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  Housing Starts Declined 4.0% in July to a 1.191 Million Annual Rate
Posted Under: Data Watch • Home Starts

 
Implications:  While the headline looks bleak from today's housing starts release, the details of the report tell a different story.  Let's start with the bad news.  Housing starts declined for a third consecutive month in July and fell well short of the consensus expected pace of 1.256 million units at an annual rate.  And starts declined in three of the four regions, with only the West eking out a gain.  The pouting pundits will likely stop there in raising their banner of fear, but a deeper dive shows housing activity is not as weak as the starts number alone suggests. First, all of the weakness in July came from the typically volatile multi-family sector, while single-family starts rose 1.3%.  On average, each single-family home contributes to GDP about twice the amount of a multi-family unit, so a sustained shift back towards single-family construction would be a boon for economic growth.  Second, building permits rose a strong 8.4% in July, and easily outpaced consensus expectations.  Third, homes under construction has been trending lower of late (on the flip side, housing completions have moved higher), which means labor is being freed up to start new projects in the months ahead.  Remember, when the National Association of Home Builders released their survey of top challenges for builders in 2019 at the beginning of the year, concerns related to the cost and availability of labor were the most prevalent, with 82% of developers surveyed citing them as their biggest challenge in the year ahead.  In other words, labor has been a primary headwind for starts, and that looks like it is starting to ease.  On the demand side, fundamentals for potential buyers have improved markedly over the past several months.  Mortgage rates have dropped more than 100 basis points since the peak late last year, and wages are now growing near the fastest pace in a decade, boosting affordability.  Our outlook on housing hasn't changed: we anticipate a rising trend in home building in the next few years.  Based on fundamentals – population growth and scrappage – the US needs about 1.5 million new housing units per year but hasn't built at that pace since 2006.  Don't get caught up in the doom and gloom that has enraptured the markets this week, the fundamentals continue to point to growth.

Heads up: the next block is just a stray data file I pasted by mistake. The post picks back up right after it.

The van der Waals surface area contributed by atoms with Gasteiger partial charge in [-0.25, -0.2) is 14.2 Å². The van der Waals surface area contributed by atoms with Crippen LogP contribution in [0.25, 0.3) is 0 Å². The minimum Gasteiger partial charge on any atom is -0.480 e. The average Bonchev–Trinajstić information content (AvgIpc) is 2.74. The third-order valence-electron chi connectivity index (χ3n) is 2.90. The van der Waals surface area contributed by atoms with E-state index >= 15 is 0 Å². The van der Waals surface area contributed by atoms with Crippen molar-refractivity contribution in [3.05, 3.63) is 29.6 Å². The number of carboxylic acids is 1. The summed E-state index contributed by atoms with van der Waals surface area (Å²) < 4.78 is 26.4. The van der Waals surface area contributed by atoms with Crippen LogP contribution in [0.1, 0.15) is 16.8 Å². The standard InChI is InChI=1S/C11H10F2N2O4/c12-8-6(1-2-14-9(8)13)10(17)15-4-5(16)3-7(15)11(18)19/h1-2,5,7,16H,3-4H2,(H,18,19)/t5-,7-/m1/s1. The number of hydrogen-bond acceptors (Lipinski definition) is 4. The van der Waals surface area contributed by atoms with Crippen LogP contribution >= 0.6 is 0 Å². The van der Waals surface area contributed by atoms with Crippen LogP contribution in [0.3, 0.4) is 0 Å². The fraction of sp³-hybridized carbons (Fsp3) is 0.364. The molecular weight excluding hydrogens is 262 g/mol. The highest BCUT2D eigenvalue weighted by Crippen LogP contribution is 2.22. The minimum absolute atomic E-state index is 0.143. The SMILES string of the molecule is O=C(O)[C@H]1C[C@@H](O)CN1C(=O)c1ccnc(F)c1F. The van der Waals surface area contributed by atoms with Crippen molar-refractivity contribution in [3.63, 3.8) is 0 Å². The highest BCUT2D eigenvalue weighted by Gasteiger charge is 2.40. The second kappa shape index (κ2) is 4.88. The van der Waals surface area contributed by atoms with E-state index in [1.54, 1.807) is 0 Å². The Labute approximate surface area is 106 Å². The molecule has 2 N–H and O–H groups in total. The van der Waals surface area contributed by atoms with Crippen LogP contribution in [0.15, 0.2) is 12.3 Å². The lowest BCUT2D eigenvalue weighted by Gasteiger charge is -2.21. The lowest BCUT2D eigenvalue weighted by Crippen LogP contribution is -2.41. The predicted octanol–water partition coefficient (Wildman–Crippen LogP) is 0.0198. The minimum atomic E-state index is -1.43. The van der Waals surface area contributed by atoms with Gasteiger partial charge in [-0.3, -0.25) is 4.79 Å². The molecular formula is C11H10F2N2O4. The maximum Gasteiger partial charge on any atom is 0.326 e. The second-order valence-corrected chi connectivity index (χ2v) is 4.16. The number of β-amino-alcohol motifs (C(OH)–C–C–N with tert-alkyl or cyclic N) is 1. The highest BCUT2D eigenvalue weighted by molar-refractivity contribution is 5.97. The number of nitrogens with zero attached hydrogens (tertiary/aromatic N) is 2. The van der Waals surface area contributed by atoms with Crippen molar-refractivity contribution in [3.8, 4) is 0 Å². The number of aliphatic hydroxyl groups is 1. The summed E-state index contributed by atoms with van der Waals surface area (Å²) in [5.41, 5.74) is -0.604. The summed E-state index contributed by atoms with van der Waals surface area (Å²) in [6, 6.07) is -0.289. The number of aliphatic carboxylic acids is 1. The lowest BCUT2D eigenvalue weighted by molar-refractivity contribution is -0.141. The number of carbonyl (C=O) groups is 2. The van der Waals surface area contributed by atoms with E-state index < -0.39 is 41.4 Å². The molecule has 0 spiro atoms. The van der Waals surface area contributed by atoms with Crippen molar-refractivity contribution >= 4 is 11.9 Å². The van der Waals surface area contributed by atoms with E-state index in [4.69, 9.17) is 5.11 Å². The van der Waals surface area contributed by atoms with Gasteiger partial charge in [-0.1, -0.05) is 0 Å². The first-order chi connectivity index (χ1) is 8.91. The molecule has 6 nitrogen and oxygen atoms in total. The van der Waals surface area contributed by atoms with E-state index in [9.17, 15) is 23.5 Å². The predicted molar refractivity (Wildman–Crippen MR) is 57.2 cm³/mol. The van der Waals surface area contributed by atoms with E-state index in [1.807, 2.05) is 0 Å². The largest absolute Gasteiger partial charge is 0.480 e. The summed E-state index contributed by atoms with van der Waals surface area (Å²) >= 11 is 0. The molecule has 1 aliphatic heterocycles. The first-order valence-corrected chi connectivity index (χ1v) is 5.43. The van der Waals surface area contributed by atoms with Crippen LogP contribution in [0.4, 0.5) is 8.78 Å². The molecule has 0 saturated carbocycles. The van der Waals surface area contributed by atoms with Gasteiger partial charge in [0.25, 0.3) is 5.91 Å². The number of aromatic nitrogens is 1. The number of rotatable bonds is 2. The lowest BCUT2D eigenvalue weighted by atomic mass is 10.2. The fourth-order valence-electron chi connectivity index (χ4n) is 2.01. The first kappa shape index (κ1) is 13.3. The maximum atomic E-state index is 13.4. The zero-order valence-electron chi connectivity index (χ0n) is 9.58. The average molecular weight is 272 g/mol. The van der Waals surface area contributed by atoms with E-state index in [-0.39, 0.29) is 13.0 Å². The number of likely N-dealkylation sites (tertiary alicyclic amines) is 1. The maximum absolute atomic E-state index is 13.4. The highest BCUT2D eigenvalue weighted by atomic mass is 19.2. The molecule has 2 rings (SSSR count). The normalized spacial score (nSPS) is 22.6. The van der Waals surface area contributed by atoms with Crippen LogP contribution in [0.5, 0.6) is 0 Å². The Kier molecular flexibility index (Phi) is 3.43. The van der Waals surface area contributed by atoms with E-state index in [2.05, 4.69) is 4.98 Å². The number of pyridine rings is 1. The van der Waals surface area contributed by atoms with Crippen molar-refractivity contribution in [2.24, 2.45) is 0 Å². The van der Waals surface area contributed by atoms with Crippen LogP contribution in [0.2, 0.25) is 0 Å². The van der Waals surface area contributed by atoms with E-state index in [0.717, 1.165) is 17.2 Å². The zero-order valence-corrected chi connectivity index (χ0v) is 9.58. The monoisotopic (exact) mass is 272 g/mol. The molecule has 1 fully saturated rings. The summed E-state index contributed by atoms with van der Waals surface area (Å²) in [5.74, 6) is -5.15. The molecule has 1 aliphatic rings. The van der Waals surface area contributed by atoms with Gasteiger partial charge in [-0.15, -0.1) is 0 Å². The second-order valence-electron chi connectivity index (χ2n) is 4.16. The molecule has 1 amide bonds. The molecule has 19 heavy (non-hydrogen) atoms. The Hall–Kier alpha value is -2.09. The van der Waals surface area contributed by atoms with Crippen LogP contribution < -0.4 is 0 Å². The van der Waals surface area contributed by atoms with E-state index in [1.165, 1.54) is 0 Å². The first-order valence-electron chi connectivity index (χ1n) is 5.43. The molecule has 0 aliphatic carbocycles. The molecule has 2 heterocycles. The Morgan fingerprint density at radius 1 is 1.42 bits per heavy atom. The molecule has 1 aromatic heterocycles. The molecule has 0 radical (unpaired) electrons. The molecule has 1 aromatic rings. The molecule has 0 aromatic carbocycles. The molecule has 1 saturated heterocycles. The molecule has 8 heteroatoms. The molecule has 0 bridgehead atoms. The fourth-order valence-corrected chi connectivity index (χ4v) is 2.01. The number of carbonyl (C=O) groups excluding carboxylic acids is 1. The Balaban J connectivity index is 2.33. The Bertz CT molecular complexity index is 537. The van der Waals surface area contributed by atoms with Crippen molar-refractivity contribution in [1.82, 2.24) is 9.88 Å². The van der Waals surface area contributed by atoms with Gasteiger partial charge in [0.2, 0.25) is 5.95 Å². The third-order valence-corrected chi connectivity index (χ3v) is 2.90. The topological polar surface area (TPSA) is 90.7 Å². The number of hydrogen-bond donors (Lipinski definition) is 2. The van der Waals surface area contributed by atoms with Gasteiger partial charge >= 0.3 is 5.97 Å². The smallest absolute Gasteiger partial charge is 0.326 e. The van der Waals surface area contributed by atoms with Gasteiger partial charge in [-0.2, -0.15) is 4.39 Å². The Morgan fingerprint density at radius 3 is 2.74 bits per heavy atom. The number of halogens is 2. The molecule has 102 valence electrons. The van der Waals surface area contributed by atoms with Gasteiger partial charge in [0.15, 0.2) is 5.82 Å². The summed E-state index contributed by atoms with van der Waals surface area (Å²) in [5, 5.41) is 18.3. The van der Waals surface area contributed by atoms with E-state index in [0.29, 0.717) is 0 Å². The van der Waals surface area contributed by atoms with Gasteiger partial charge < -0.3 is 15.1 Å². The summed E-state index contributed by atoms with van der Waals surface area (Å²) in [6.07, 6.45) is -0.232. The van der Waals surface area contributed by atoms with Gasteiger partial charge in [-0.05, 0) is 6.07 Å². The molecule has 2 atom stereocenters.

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Posted on Friday, August 16, 2019 @ 11:57 AM • Post Link Share: 
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